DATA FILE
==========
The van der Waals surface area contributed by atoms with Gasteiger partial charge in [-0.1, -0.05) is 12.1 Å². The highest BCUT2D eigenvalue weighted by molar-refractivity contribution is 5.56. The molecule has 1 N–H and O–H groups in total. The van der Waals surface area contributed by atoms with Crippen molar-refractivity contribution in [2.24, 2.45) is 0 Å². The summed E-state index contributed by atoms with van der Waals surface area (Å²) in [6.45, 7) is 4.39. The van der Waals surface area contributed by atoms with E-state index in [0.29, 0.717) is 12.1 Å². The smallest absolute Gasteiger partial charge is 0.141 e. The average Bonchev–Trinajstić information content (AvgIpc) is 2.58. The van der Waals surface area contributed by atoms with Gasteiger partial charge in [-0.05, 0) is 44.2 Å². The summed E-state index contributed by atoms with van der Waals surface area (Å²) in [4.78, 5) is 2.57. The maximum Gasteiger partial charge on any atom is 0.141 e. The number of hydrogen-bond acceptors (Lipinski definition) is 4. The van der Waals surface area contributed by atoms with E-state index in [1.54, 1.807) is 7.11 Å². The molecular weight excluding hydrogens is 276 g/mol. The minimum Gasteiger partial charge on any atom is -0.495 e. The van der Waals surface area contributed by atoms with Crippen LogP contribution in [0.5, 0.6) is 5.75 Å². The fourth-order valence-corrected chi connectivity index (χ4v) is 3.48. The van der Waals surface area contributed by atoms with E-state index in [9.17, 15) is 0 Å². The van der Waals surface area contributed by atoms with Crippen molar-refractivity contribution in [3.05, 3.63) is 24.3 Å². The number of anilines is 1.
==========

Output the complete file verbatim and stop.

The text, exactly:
The van der Waals surface area contributed by atoms with Gasteiger partial charge in [-0.1, -0.05) is 12.1 Å². The highest BCUT2D eigenvalue weighted by molar-refractivity contribution is 5.56. The molecule has 1 N–H and O–H groups in total. The van der Waals surface area contributed by atoms with Crippen molar-refractivity contribution in [2.24, 2.45) is 0 Å². The summed E-state index contributed by atoms with van der Waals surface area (Å²) in [6.45, 7) is 4.39. The van der Waals surface area contributed by atoms with E-state index in [0.29, 0.717) is 12.1 Å². The smallest absolute Gasteiger partial charge is 0.141 e. The average Bonchev–Trinajstić information content (AvgIpc) is 2.58. The van der Waals surface area contributed by atoms with Gasteiger partial charge in [-0.05, 0) is 44.2 Å². The summed E-state index contributed by atoms with van der Waals surface area (Å²) in [4.78, 5) is 2.57. The maximum Gasteiger partial charge on any atom is 0.141 e. The number of hydrogen-bond acceptors (Lipinski definition) is 4. The van der Waals surface area contributed by atoms with E-state index in [1.54, 1.807) is 7.11 Å². The molecular weight excluding hydrogens is 276 g/mol. The minimum Gasteiger partial charge on any atom is -0.495 e. The van der Waals surface area contributed by atoms with Crippen LogP contribution in [0.5, 0.6) is 5.75 Å². The fourth-order valence-corrected chi connectivity index (χ4v) is 3.48. The van der Waals surface area contributed by atoms with E-state index in [9.17, 15) is 0 Å². The van der Waals surface area contributed by atoms with Crippen molar-refractivity contribution in [3.05, 3.63) is 24.3 Å². The number of anilines is 1.